Falling outside rules on rent-a-room scheme can prove costly

Q&A: Standalone properties must meet very specific rules to qualify for valuable tax relief on rent of up to €14,000

I currently run my principal private residence as an Airbnb. I rent out one room or the whole house.

I also have a one-bed basement apartment. I previously rented the apartment under the rent-a-room scheme, but I now Airbnb it.

Could I rent out again under the rent-a-room and just do the Airbnb in the main house? Would I qualify for the rent-a-room scheme?

Ms T M


You may have a little problem here, but it really depends on the location of your two properties.

Rent-a-room relief is one of the few really valuable tax breaks available to ordinary consumers – along with the likes of the small gift exemption and pension tax relief. It allows you to earn up to €14,000 in tax-free income every year. That’s equivalent to a €27,000 pay rise for a PAYE taxpayer already in the 40 per cent income tax band.

Unsurprisingly, there are some rules involved to be eligible for the scheme, which, it is important to remember, is designed to make the most of existing accommodation.

First up, the relief only applies when you rent out a room in your home – ie your principal private residence – the address at which you reside for the guts of the year.

There are other rules making sure there is no fiddling around with the €14,000 cap, and a provision that if you step even one euro over that mark, all the income you receive for renting the room will become liable for tax, but it is that first hurdle that is going to trip you – unless this self-contained basement apartment is actually part of the same building as your family home.

A self-contained unit – such as a basement apartment, granny flat or converted garage – will qualify for rent-a-room relief as long as it is physically attached to the family home. And, being a one-bed unit, it may well be that this is the case here; otherwise I suspect that Revenue would have twigged before now.

Otherwise, you are looking to apply for rent-a-room relief for an apartment you do not occupy. That would make it an investment property, which would automatically rule it out of the rent-a-room scheme.

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More concerning for you in that case is that you would have made yourself liable to a Revenue clawback – and possibly even penalties.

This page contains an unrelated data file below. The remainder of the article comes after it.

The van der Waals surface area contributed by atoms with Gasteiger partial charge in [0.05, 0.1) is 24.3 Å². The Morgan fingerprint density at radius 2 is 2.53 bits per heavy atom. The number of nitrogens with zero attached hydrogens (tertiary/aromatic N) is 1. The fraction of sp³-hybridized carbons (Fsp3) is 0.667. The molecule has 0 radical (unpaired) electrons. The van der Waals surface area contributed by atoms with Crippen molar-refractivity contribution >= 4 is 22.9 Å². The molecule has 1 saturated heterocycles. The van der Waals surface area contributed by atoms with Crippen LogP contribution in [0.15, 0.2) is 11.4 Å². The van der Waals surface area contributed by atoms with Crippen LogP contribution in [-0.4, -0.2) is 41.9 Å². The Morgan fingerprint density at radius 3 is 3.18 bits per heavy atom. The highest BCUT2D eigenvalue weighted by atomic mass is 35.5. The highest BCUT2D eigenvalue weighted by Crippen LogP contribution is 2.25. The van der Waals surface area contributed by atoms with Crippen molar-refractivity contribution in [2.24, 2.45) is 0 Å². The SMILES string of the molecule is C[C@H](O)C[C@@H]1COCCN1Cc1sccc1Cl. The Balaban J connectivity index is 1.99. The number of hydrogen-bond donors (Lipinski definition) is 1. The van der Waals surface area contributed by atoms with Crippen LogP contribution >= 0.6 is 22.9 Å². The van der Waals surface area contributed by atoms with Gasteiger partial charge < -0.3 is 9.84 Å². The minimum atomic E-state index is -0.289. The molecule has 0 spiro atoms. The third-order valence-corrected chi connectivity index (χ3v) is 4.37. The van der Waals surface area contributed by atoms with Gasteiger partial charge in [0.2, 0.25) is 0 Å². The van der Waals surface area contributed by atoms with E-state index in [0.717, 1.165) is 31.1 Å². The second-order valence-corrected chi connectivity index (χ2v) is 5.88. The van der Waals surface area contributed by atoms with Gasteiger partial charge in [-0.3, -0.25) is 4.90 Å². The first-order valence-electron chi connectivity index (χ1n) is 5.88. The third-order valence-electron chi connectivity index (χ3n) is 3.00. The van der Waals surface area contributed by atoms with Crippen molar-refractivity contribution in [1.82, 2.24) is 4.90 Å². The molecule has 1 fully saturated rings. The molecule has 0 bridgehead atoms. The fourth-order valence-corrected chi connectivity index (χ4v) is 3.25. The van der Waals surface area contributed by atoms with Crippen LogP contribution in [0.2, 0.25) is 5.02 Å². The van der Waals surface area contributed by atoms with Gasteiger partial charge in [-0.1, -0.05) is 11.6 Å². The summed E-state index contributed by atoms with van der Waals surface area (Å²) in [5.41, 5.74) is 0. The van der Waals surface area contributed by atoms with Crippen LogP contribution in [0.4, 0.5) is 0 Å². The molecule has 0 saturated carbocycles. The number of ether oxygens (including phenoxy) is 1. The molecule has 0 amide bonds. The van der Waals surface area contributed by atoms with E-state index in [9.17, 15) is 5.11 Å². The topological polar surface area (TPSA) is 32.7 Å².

You say you rented out the one-bed apartment previously under rent-a-room. If you weren’t living there, you were not eligible to do so – unless it meets the rules by being physically attached to your home. In that scenario, any of the income up to €14,000 that you claimed relief on for those years would have been liable to income tax, PRSI and USC.

Revenue will still consider that money due, regardless of how far back it was, because you would have made a false declaration. And if and when they twig it, they will very likely also charge interest and penalties because of a deliberate misstatement of tax liability.

So you could be in a bit of a bind here. ‘Fessing up to Revenue before they get to you would lead to lower interest and penalty charges, but you would still have that tax bill of just under €6,800 to pay for each year the relief was wrongly claimed if you are a higher rate taxpayer, or just under €4,000 for a low-rate taxpayer.

Of course, if this apartment is physically attached to your home, you will have no worries on this account.

Making choices

So much for the past: what about going forward?

If the one-bed apartment is attached to your home, you can revert to renting it out under rent-a-room relief as long as you stay within the income rules and those mandating that stays there must be for a minimum of 28 days; if it isn’t attached to your home, you cannot.

Whether you continue to rent it under Airbnb rules or rent-a-room is obviously your choice – as long as it complies with rent-a-room eligibility – but the rules on Airbnb itself are getting more strict all the time.

If you are renting out a room while still living there – homesharing – you are okay, as this is exempt. But where you rent out the whole property, you will require planning permission if you do so for more than 90 days in a year and you are living in one of the 54 rent pressure zones across the State. And if it is not your home – your principal private residence – and you are in one of those rent pressure zones, it will require planning permission anyway.

I am not aware of any exemption to those planning rules for accommodation that may be separate to, but attached to, the main home along the lines of the relief granted under the rent-a-room scheme.

Even if you are under that limit, you now need to register the property with your local authority, using a Form 15. If you google that, or contact your local council, they will point you in the right direction. That form needs to be completed every year, unless you tip over the 90-day limit, in which case you are working under planning law.

New rules, which have been delayed but are now expected to come into force next year, will require you to register with Fáilte Ireland or face financial penalties. The platforms – such as Airbnb – will also face fines, far heavier ones, so you can expect them to insist on all properties listed being properly registered or being taken down off the site.

Clearly, any Airbnb income is liable to income tax, PRSI and USC.

Please send your queries to Dominic Coyle, Q&A, The Irish Times, 24-28 Tara Street Dublin 2, or by email to dominic.coyle@irishtimes.com. This column is a reader service and is not intended to replace professional advice